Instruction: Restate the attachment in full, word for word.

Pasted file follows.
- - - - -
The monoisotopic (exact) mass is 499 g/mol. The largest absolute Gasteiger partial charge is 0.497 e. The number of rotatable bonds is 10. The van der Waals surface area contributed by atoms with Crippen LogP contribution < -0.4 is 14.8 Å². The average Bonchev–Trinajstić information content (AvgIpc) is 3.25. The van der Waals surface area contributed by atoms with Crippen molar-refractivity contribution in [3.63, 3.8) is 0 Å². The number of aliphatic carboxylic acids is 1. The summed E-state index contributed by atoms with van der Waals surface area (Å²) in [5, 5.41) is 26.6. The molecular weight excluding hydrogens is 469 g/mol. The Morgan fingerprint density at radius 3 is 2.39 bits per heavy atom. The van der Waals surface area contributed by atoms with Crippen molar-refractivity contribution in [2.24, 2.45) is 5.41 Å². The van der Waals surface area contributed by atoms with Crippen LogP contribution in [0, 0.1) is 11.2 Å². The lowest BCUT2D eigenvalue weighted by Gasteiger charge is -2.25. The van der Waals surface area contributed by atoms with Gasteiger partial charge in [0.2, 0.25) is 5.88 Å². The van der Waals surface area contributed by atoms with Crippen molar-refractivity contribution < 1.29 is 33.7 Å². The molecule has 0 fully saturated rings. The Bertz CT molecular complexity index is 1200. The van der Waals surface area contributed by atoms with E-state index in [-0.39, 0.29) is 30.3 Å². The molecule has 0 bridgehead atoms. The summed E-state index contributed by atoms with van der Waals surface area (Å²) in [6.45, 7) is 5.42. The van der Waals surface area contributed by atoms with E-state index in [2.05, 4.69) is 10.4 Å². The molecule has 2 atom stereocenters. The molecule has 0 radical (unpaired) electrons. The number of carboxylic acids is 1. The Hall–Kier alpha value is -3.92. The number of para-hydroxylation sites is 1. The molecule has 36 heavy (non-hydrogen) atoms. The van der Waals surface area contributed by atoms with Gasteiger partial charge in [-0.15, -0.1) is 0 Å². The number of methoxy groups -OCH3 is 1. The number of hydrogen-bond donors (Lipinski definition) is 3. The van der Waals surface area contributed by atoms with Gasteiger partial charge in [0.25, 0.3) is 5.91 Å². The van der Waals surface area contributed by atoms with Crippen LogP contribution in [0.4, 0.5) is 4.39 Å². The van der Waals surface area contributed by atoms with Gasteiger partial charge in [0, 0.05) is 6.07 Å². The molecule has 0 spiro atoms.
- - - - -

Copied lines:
The monoisotopic (exact) mass is 499 g/mol. The largest absolute Gasteiger partial charge is 0.497 e. The number of rotatable bonds is 10. The van der Waals surface area contributed by atoms with Crippen LogP contribution < -0.4 is 14.8 Å². The average Bonchev–Trinajstić information content (AvgIpc) is 3.25. The van der Waals surface area contributed by atoms with Crippen molar-refractivity contribution in [3.63, 3.8) is 0 Å². The number of aliphatic carboxylic acids is 1. The summed E-state index contributed by atoms with van der Waals surface area (Å²) in [5, 5.41) is 26.6. The molecular weight excluding hydrogens is 469 g/mol. The Morgan fingerprint density at radius 3 is 2.39 bits per heavy atom. The van der Waals surface area contributed by atoms with Crippen molar-refractivity contribution in [2.24, 2.45) is 5.41 Å². The van der Waals surface area contributed by atoms with Crippen LogP contribution in [0, 0.1) is 11.2 Å². The lowest BCUT2D eigenvalue weighted by Gasteiger charge is -2.25. The van der Waals surface area contributed by atoms with Gasteiger partial charge in [0.2, 0.25) is 5.88 Å². The van der Waals surface area contributed by atoms with Crippen molar-refractivity contribution < 1.29 is 33.7 Å². The molecule has 0 fully saturated rings. The Bertz CT molecular complexity index is 1200. The van der Waals surface area contributed by atoms with E-state index in [-0.39, 0.29) is 30.3 Å². The molecule has 0 bridgehead atoms. The summed E-state index contributed by atoms with van der Waals surface area (Å²) in [6.45, 7) is 5.42. The van der Waals surface area contributed by atoms with E-state index in [2.05, 4.69) is 10.4 Å². The molecule has 2 atom stereocenters. The molecule has 0 radical (unpaired) electrons. The number of carboxylic acids is 1. The Hall–Kier alpha value is -3.92. The number of para-hydroxylation sites is 1. The molecule has 36 heavy (non-hydrogen) atoms. The van der Waals surface area contributed by atoms with Gasteiger partial charge in [-0.15, -0.1) is 0 Å². The number of methoxy groups -OCH3 is 1. The number of hydrogen-bond donors (Lipinski definition) is 3. The van der Waals surface area contributed by atoms with Gasteiger partial charge in [0.25, 0.3) is 5.91 Å². The van der Waals surface area contributed by atoms with Crippen LogP contribution in [0.4, 0.5) is 4.39 Å². The van der Waals surface area contributed by atoms with Gasteiger partial charge in [0, 0.05) is 6.07 Å². The molecule has 0 spiro atoms.